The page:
The world changes rapidly. We all know this. If your organization is not communicating with your audiences about issues relevant today, then you risk being just another organization that does the same thing your competitors do.

It takes work. It takes time. But it will yield results.

Now is not the time to score political points

With the horrific mass shooting at Robb Elementary in Uvalde, TX where 19 fourth-grade students and two teachers were murdered, one would think politicians would take a breath.

But for some, political power is all that is important. We are in the midst of a primary season leading to the Nov. 2022 mid-term elections. Mere hours after the shooting, we saw politicians pushing their political agendas on gun control and related matters. Today, the day after, we see would-be politicians running social media ads touting how they will stop school shootings if people would only vote for them.

Yes, a big part of public relations strategy is to be relevant. PR people always try to tie their clients or causes to current events. But to use such an incredibly horrible tragedy to further a campaign message to “vote for me I can fix this,” is nauseating.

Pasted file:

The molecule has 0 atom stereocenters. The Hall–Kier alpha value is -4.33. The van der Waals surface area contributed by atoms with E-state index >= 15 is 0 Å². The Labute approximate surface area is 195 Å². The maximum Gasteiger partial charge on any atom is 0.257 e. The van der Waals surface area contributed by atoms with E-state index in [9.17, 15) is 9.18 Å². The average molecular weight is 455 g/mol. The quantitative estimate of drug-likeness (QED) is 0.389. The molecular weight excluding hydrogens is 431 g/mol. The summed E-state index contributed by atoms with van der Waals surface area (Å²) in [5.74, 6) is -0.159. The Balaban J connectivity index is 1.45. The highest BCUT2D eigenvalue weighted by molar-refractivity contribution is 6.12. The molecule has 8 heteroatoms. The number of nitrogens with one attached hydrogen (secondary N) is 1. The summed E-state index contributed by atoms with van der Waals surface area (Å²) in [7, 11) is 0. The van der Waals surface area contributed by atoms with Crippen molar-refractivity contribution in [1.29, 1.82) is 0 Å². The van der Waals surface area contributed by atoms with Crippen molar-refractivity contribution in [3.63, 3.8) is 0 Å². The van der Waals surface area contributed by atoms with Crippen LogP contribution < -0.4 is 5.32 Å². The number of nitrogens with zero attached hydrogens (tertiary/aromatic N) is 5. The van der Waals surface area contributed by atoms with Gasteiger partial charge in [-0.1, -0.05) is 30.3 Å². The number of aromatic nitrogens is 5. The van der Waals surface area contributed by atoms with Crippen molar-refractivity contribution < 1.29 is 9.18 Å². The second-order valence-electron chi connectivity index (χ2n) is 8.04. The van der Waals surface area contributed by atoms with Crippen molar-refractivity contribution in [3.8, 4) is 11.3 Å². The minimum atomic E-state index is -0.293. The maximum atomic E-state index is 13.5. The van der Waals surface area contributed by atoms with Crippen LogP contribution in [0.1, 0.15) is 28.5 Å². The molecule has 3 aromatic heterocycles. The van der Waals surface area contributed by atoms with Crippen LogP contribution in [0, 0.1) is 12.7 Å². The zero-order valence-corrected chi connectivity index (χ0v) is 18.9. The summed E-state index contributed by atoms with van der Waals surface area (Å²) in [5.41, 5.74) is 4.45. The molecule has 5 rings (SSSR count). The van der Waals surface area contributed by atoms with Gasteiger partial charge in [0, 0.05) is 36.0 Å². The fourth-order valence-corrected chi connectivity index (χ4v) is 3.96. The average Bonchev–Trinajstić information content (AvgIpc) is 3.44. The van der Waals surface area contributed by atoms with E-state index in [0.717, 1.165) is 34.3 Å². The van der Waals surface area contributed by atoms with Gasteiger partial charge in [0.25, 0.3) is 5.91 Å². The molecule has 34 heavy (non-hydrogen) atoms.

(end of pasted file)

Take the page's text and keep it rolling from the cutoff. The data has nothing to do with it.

Now is not the time to sell products or sell candidates. Now is the time for reflection, sympathy and empathy.

If there are any political strategies we would advise a client right now, it would be to stay quiet and support the grieving families in any way possible.

Not see it as an opportunity to get elected or re-elected.

Kids were murdered. Your political careers can wait.

Excite your readers with words, not exclamation points

There is a tendency for some beginning writers to add exclamation points to the end of their sentences! Some think that if they end a sentence with a (!) that it will excite the reader and indicate what the reader just read is really important.

I disagree, especially in the public relations business.

Exclamation points need to be left in third grade. If you have something exciting to say, say it with words not punctuation. A reader doesn’t need to be signaled that what they just read is really important or exciting. It is like telling someone they need to turn on their computer before they can use it. People know.

Plus, it makes the writer look inexperienced.

So say it with words, not punctuation marks — especially not exclamation marks.

Circling Back

The PR business is built on words. And the words we use matter.

Over the past several years, we hear the same cliche words used over and over again in the media and in our personal and business communications. Here are some:

Circle Back: This means “I’ll get back to you,” which is a common way of really saying “Don’t know, let’s forget about it.”

Narrative: People describe what they say as a narrative. “The industry narrative is such and such.” How about, “Here’s the story, or here’s the reality.”

Reach Out: I hear or read someone use this term a million times a day. Aren’t they really saying “I’ll contact you?”

I could go on and on and you could as well.

In the marketing / public relations business words matter, so our advice is to speak in plain English and avoid over-used cliches.